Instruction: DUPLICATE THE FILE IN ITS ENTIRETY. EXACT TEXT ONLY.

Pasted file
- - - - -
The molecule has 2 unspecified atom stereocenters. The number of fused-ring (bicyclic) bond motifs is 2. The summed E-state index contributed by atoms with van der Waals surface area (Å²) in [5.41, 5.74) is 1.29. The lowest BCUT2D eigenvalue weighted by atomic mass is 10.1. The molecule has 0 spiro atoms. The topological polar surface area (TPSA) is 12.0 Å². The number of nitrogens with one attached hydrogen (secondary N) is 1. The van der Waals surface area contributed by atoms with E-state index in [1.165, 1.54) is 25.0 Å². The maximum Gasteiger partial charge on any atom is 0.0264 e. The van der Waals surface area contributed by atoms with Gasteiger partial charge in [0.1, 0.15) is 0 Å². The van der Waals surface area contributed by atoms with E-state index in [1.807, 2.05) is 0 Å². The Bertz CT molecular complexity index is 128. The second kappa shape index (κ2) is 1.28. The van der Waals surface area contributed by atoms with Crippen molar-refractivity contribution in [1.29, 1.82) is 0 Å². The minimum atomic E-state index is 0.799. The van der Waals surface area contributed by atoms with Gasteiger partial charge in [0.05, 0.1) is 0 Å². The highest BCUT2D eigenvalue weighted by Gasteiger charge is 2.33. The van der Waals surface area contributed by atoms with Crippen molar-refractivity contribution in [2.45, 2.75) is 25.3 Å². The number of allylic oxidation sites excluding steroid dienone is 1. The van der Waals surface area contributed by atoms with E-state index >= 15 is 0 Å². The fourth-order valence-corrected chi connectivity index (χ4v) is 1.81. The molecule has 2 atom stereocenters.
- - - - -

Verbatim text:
The molecule has 2 unspecified atom stereocenters. The number of fused-ring (bicyclic) bond motifs is 2. The summed E-state index contributed by atoms with van der Waals surface area (Å²) in [5.41, 5.74) is 1.29. The lowest BCUT2D eigenvalue weighted by atomic mass is 10.1. The molecule has 0 spiro atoms. The topological polar surface area (TPSA) is 12.0 Å². The number of nitrogens with one attached hydrogen (secondary N) is 1. The van der Waals surface area contributed by atoms with E-state index in [1.165, 1.54) is 25.0 Å². The maximum Gasteiger partial charge on any atom is 0.0264 e. The van der Waals surface area contributed by atoms with Gasteiger partial charge in [0.1, 0.15) is 0 Å². The van der Waals surface area contributed by atoms with E-state index in [1.807, 2.05) is 0 Å². The Bertz CT molecular complexity index is 128. The second kappa shape index (κ2) is 1.28. The van der Waals surface area contributed by atoms with Crippen molar-refractivity contribution in [1.29, 1.82) is 0 Å². The minimum atomic E-state index is 0.799. The van der Waals surface area contributed by atoms with Gasteiger partial charge in [0.05, 0.1) is 0 Å². The highest BCUT2D eigenvalue weighted by Gasteiger charge is 2.33. The van der Waals surface area contributed by atoms with Crippen molar-refractivity contribution in [2.45, 2.75) is 25.3 Å². The number of allylic oxidation sites excluding steroid dienone is 1. The van der Waals surface area contributed by atoms with E-state index >= 15 is 0 Å². The fourth-order valence-corrected chi connectivity index (χ4v) is 1.81. The molecule has 2 atom stereocenters.